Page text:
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Alcohol prevention at sporting events: study protocol for a quasi-experimental control group study.

https://arctichealth.org/en/permalink/ahliterature285143
Source
BMC Public Health. 2016 Jun 06;16:471
Publication Type
Article
Date
Jun-06-2016
Author
Natalie Durbeej
Tobias H Elgán
Camilla Jalling
Johanna Gripenberg
Source
BMC Public Health. 2016 Jun 06;16:471
Date
Jun-06-2016
Language
English
Publication Type
Article
Keywords
Adult
Alcohol Drinking - prevention & control
Alcoholic Intoxication - prevention & control
Commerce - legislation & jurisprudence
Control Groups
Cross-Sectional Studies
Female
Humans
Licensure
Male
Middle Aged
Sports
Sweden
Violence - prevention & control
Abstract
Alcohol intoxication and overserving of alcohol at sporting events are of great concern, given the relationships between alcohol consumption, public disturbances, and violence. During recent years this matter has been on the agenda for Swedish policymakers, authorities and key stakeholders, with demands that actions be taken. There is promising potential for utilizing an environmental approach to alcohol prevention as a strategy to reduce the level of alcohol intoxication among spectators at sporting events. Examples of prevention strategies may be community mobilization, Responsible Beverage Service training, policy work, and improved controls and sanctions. This paper describes the design of a quasi-experimental control group study to examine the effects of a multi-component community-based alcohol intervention at matches in the Swedish Premier Football League.
A baseline assessment was conducted during 2015 and at least two follow-up assessments will be conducted in 2016 and 2017. The two largest cities in Sweden are included in the study, with Stockholm as the intervention area and Gothenburg as the control area. The setting is Licensed Premises (LP) inside and outside Swedish football arenas, in addition to arena entrances. Spectators are randomly selected and invited to participate in the study by providing a breath alcohol sample as a proxy for Blood Alcohol Concentration (BAC). Actors are hired and trained by an expert panel to act out a standardized scene of severe pseudo-intoxication. Four types of cross-sectional data are generated: (i) BAC levels among?=?4 200 spectators, frequency of alcohol service to pseudo-intoxicated patrons attempting to purchase alcohol at LP (ii) outside the arenas (=200 attempts) and (iii) inside the arenas (= 200 attempts), and (iv) frequency of security staff interventions towards pseudo-intoxicated patrons attempting to enter the arenas (= 200 attempts).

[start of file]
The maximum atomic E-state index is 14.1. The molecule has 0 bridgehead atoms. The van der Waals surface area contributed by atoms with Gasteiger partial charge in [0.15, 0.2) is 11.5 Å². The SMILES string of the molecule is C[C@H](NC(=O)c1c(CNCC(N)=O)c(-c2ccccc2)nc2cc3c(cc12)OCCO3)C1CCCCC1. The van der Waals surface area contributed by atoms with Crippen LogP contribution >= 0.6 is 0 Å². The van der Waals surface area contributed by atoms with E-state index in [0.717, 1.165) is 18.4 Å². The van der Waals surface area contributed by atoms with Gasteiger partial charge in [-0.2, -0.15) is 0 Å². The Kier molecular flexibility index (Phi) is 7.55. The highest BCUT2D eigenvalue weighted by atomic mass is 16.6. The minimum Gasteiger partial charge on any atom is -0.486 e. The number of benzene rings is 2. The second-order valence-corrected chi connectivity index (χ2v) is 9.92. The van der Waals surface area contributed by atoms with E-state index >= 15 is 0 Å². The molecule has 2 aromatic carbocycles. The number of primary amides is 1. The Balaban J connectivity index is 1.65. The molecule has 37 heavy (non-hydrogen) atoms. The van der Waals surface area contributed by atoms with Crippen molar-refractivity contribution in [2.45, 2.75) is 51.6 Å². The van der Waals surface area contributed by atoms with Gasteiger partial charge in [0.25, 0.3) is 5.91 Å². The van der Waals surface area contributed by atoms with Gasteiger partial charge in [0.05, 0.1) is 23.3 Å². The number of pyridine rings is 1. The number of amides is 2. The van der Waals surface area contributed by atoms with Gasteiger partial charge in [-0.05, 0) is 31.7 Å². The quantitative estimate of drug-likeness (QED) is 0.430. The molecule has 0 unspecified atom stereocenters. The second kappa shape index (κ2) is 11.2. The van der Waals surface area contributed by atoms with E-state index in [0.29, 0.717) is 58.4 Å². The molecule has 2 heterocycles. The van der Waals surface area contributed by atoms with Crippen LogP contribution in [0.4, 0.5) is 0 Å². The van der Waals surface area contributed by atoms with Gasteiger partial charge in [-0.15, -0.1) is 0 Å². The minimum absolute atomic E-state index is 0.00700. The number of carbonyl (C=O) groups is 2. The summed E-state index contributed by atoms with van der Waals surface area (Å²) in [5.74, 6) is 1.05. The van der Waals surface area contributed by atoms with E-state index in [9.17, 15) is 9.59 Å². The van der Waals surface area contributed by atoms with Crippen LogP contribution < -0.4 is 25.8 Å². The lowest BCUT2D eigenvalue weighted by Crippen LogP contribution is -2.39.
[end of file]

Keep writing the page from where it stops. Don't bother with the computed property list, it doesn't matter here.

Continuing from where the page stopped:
There is an urgent need nationally and internationally to reduce alcohol-related problems at sporting events, and it is essential to test prevention strategies to reduce intoxication levels among spectators. This project makes an important contribution not only to the research community, but also to enabling public health officials, decision-makers, authorities, the general public, and the sports community, to implement appropriate evidence-based strategies.
Notes
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PubMed ID
27267058 View in PubMed
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Allegations of HIV infection raised in criminal trial of escort agency owner.

https://arctichealth.org/en/permalink/ahliterature191298
Source
Can HIV AIDS Policy Law Newsl. 1999 Fall-1999 Winter;5(1):17, 19-20
Publication Type
Article
Author
R. Elliott
Source